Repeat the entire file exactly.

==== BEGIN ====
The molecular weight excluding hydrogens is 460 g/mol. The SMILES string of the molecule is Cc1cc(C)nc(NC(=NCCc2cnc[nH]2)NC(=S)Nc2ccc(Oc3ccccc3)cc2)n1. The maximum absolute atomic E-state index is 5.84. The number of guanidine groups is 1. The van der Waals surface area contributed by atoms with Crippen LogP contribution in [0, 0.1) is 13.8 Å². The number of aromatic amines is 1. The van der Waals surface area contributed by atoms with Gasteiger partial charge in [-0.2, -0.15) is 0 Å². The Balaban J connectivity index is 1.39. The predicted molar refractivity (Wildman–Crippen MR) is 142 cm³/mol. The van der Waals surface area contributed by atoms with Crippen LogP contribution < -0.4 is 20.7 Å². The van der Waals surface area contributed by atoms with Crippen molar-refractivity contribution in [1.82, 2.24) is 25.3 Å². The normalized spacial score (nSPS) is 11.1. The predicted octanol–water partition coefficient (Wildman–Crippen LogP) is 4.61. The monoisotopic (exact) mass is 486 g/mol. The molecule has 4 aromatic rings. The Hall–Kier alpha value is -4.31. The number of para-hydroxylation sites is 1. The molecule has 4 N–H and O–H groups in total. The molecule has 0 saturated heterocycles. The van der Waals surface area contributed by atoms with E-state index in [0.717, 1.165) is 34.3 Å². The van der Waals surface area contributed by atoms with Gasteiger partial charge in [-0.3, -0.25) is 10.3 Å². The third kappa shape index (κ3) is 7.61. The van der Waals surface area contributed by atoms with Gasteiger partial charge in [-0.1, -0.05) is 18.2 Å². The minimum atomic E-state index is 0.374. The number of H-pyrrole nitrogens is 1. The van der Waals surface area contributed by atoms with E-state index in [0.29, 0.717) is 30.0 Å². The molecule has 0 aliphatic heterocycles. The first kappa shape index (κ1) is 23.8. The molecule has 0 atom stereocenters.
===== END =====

The molecular weight excluding hydrogens is 460 g/mol. The SMILES string of the molecule is Cc1cc(C)nc(NC(=NCCc2cnc[nH]2)NC(=S)Nc2ccc(Oc3ccccc3)cc2)n1. The maximum absolute atomic E-state index is 5.84. The number of guanidine groups is 1. The van der Waals surface area contributed by atoms with Crippen LogP contribution in [0, 0.1) is 13.8 Å². The number of aromatic amines is 1. The van der Waals surface area contributed by atoms with Gasteiger partial charge in [-0.2, -0.15) is 0 Å². The Balaban J connectivity index is 1.39. The predicted molar refractivity (Wildman–Crippen MR) is 142 cm³/mol. The van der Waals surface area contributed by atoms with Crippen LogP contribution < -0.4 is 20.7 Å². The van der Waals surface area contributed by atoms with Crippen molar-refractivity contribution in [1.82, 2.24) is 25.3 Å². The normalized spacial score (nSPS) is 11.1. The predicted octanol–water partition coefficient (Wildman–Crippen LogP) is 4.61. The monoisotopic (exact) mass is 486 g/mol. The molecule has 4 aromatic rings. The Hall–Kier alpha value is -4.31. The number of para-hydroxylation sites is 1. The molecule has 4 N–H and O–H groups in total. The molecule has 0 saturated heterocycles. The van der Waals surface area contributed by atoms with E-state index in [0.717, 1.165) is 34.3 Å². The van der Waals surface area contributed by atoms with Gasteiger partial charge in [-0.3, -0.25) is 10.3 Å². The third kappa shape index (κ3) is 7.61. The van der Waals surface area contributed by atoms with Gasteiger partial charge in [-0.1, -0.05) is 18.2 Å². The minimum atomic E-state index is 0.374. The number of H-pyrrole nitrogens is 1. The van der Waals surface area contributed by atoms with E-state index in [0.29, 0.717) is 30.0 Å². The molecule has 0 aliphatic heterocycles. The first kappa shape index (κ1) is 23.8. The molecule has 0 atom stereocenters.